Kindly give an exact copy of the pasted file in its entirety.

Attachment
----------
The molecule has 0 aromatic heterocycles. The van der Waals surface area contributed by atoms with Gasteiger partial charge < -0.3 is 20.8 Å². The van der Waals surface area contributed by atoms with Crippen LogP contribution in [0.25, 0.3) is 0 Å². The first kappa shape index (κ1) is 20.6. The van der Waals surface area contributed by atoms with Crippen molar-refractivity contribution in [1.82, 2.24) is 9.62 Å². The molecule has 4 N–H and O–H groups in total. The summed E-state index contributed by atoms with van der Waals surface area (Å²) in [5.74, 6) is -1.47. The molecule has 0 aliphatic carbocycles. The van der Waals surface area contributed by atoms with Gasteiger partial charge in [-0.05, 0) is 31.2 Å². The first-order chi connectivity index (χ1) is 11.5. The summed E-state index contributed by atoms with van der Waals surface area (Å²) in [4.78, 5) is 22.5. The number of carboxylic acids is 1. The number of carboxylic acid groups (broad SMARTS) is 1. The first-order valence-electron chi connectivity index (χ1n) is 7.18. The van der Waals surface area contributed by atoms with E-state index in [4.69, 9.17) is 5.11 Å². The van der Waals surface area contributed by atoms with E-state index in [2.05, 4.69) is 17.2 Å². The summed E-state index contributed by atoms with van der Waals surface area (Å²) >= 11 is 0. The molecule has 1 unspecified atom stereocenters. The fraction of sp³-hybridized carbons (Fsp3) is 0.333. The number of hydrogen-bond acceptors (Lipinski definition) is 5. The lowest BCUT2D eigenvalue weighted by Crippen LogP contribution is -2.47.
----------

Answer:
The molecule has 0 aromatic heterocycles. The van der Waals surface area contributed by atoms with Gasteiger partial charge < -0.3 is 20.8 Å². The van der Waals surface area contributed by atoms with Crippen LogP contribution in [0.25, 0.3) is 0 Å². The first kappa shape index (κ1) is 20.6. The van der Waals surface area contributed by atoms with Crippen molar-refractivity contribution in [1.82, 2.24) is 9.62 Å². The molecule has 4 N–H and O–H groups in total. The summed E-state index contributed by atoms with van der Waals surface area (Å²) in [5.74, 6) is -1.47. The molecule has 0 aliphatic carbocycles. The van der Waals surface area contributed by atoms with Gasteiger partial charge in [-0.05, 0) is 31.2 Å². The first-order chi connectivity index (χ1) is 11.5. The summed E-state index contributed by atoms with van der Waals surface area (Å²) in [4.78, 5) is 22.5. The number of carboxylic acids is 1. The number of carboxylic acid groups (broad SMARTS) is 1. The first-order valence-electron chi connectivity index (χ1n) is 7.18. The van der Waals surface area contributed by atoms with E-state index in [4.69, 9.17) is 5.11 Å². The van der Waals surface area contributed by atoms with E-state index in [2.05, 4.69) is 17.2 Å². The summed E-state index contributed by atoms with van der Waals surface area (Å²) >= 11 is 0. The molecule has 1 unspecified atom stereocenters. The fraction of sp³-hybridized carbons (Fsp3) is 0.333. The number of hydrogen-bond acceptors (Lipinski definition) is 5. The lowest BCUT2D eigenvalue weighted by Crippen LogP contribution is -2.47.